It, whatever ‘it’ was, was further away than he had thought and it took him half an hour to reach it. As he grew closer he could make out the shape of two gloves, palms together, the fur trim stiffened into icicles. Why hadn’t the gloves blown away in the wind? he wondered. Who would take their gloves off out here and risk losing fingers to frostbite? When he reached the gloves, though, he could see why they had not been blown about by the wind: they were still being worn by frozen, dead hands, attached to a frozen dead body covered by a drift of snow. Sillitoe didn’t dare clear the snow from the face, didn’t want to see who it was or how he had died, or why the hands were pressed together in prayer. He fumbled with unsteady hands for the flare in his back-pack and lit it, holding it aloft for the researchers on board the ship to see. Several men had been on deck, their binoculars trained on him, since he had changed course to investigate the black speck in the snow. The flare was only to give them an indication of what he had found.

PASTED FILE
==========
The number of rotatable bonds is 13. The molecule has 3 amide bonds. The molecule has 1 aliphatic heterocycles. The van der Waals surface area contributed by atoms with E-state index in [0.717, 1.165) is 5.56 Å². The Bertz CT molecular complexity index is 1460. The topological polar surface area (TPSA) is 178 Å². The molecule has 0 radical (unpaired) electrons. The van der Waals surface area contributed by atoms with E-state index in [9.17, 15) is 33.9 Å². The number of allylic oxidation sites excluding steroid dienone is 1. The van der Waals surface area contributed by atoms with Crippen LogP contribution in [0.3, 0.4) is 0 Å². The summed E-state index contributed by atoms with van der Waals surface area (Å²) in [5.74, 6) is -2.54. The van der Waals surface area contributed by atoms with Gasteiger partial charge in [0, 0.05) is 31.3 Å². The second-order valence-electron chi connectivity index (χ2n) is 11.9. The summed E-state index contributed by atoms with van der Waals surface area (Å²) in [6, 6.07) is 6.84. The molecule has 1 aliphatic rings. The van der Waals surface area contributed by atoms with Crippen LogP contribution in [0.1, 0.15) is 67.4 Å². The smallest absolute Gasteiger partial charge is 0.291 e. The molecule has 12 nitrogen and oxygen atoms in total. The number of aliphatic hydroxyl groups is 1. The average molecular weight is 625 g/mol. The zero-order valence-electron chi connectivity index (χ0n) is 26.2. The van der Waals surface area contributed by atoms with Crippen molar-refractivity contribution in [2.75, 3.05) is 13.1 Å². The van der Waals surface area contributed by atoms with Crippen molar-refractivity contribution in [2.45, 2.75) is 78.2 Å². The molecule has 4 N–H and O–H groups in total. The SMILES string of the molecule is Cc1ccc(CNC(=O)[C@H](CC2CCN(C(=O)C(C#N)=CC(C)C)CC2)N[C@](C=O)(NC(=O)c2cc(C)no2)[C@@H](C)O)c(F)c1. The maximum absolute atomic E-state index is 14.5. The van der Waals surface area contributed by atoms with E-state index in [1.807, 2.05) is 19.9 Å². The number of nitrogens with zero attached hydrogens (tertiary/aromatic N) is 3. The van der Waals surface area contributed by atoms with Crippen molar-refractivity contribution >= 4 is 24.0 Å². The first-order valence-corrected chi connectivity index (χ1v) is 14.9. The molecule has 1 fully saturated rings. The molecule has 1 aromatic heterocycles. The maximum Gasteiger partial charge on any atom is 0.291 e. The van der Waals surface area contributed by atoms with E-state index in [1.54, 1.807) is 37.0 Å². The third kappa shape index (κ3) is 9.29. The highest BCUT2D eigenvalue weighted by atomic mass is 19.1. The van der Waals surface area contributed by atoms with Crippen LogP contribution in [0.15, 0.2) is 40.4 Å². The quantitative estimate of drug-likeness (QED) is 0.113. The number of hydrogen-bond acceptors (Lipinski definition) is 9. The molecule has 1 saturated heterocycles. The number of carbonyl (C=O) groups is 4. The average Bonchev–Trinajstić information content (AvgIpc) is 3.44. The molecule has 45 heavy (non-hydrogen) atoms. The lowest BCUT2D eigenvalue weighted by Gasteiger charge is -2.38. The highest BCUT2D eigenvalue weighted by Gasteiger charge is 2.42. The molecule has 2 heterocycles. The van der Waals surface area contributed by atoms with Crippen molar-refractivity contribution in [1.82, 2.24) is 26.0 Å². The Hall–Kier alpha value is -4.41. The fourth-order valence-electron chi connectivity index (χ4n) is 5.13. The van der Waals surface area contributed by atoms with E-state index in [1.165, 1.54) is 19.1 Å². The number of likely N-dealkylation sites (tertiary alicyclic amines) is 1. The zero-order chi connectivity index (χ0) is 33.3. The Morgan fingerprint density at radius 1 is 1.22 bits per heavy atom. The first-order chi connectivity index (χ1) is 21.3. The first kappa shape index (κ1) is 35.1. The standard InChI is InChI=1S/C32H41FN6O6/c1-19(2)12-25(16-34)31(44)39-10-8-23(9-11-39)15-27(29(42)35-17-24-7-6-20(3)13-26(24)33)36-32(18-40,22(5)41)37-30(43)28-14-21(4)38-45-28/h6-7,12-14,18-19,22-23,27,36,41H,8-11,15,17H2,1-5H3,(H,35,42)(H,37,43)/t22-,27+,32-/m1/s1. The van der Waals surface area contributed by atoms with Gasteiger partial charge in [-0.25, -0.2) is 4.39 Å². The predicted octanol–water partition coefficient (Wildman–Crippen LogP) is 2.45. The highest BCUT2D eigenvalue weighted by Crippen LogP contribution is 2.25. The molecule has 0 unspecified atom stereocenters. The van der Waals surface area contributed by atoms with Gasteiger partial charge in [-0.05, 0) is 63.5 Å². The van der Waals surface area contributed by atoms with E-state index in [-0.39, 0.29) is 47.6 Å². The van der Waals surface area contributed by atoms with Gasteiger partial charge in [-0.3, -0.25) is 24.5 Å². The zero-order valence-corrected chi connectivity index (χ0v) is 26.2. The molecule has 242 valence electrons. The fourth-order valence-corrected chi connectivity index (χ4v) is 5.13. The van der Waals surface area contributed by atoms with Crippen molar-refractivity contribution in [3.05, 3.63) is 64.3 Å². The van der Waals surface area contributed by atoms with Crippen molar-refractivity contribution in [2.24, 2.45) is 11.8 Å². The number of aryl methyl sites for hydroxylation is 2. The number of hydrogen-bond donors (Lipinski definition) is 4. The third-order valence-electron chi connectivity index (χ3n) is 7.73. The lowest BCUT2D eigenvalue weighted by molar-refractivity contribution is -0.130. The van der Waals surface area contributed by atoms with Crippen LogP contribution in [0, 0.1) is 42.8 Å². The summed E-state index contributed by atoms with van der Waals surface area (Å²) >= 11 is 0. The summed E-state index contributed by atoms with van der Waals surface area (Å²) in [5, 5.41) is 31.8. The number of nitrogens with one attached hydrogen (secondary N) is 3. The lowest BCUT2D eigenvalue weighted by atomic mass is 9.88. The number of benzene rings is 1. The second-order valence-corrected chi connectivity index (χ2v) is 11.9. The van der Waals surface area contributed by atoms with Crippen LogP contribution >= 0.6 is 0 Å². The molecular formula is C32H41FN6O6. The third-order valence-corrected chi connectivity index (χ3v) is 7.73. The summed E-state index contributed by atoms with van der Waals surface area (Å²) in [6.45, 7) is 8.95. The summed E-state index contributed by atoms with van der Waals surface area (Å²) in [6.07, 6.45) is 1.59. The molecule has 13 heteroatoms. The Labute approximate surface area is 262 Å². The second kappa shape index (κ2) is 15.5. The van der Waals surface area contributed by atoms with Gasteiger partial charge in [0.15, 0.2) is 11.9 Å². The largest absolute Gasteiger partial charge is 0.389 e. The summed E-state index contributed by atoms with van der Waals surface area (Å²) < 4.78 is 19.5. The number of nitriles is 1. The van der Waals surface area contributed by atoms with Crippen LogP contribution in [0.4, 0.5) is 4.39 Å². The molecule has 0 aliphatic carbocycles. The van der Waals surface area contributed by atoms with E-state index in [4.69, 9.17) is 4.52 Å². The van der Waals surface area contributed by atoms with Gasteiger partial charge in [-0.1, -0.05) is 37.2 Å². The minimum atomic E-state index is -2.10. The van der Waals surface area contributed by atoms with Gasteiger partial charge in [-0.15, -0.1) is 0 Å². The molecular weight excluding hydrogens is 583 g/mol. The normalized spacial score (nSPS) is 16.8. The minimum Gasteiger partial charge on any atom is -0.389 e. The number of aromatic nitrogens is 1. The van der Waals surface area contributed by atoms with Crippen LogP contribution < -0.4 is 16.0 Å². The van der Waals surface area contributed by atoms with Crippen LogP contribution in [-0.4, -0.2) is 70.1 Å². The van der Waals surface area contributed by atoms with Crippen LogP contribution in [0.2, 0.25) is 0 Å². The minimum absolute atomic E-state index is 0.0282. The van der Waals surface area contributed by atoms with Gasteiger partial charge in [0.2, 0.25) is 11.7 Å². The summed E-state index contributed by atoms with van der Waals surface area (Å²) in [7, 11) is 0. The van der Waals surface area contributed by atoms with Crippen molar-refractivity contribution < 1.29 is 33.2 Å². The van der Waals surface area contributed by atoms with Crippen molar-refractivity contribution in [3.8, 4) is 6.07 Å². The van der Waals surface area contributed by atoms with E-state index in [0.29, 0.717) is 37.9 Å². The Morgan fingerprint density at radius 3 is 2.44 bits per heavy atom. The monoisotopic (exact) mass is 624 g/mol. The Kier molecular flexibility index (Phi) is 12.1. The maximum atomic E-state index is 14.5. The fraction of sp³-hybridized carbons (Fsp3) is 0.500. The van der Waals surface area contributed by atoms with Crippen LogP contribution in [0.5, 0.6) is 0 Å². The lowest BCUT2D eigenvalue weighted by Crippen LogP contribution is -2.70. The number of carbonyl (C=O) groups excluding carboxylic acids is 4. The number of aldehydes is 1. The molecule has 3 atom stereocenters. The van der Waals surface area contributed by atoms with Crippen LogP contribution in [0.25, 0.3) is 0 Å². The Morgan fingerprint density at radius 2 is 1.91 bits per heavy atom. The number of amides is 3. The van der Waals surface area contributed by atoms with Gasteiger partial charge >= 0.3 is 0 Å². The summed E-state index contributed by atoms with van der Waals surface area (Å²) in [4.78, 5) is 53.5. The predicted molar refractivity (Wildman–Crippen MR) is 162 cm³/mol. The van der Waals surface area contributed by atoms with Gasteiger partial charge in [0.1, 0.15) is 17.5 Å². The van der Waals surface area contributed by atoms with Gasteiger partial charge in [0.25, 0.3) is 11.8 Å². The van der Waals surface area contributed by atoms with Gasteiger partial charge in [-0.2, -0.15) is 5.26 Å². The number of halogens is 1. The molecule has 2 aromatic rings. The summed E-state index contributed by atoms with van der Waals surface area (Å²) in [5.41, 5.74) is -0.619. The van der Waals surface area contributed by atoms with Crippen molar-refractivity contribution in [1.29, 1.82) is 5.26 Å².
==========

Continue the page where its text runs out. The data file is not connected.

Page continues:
Orange smoke streaked the pale blue sky, orange for distress, orange for assistance, even though it was far too late for whoever lay beneath the frozen snow.
2nd Place: Laurel Wingfield, No Place for a Woman
“This is convincingly done and was an excellent response to the competition brief. You established the setting deftly and introduced your characters and themes in a pacy and interesting way.”
‘Is this exotic enough for you?’ Alan asked, setting his medical kit on the ground.
Alan – Dr Alan Gardner – was being ironic. He was the first shock. She never expected to see him again, let alone here. If Lucy had known he was here, she would never have come.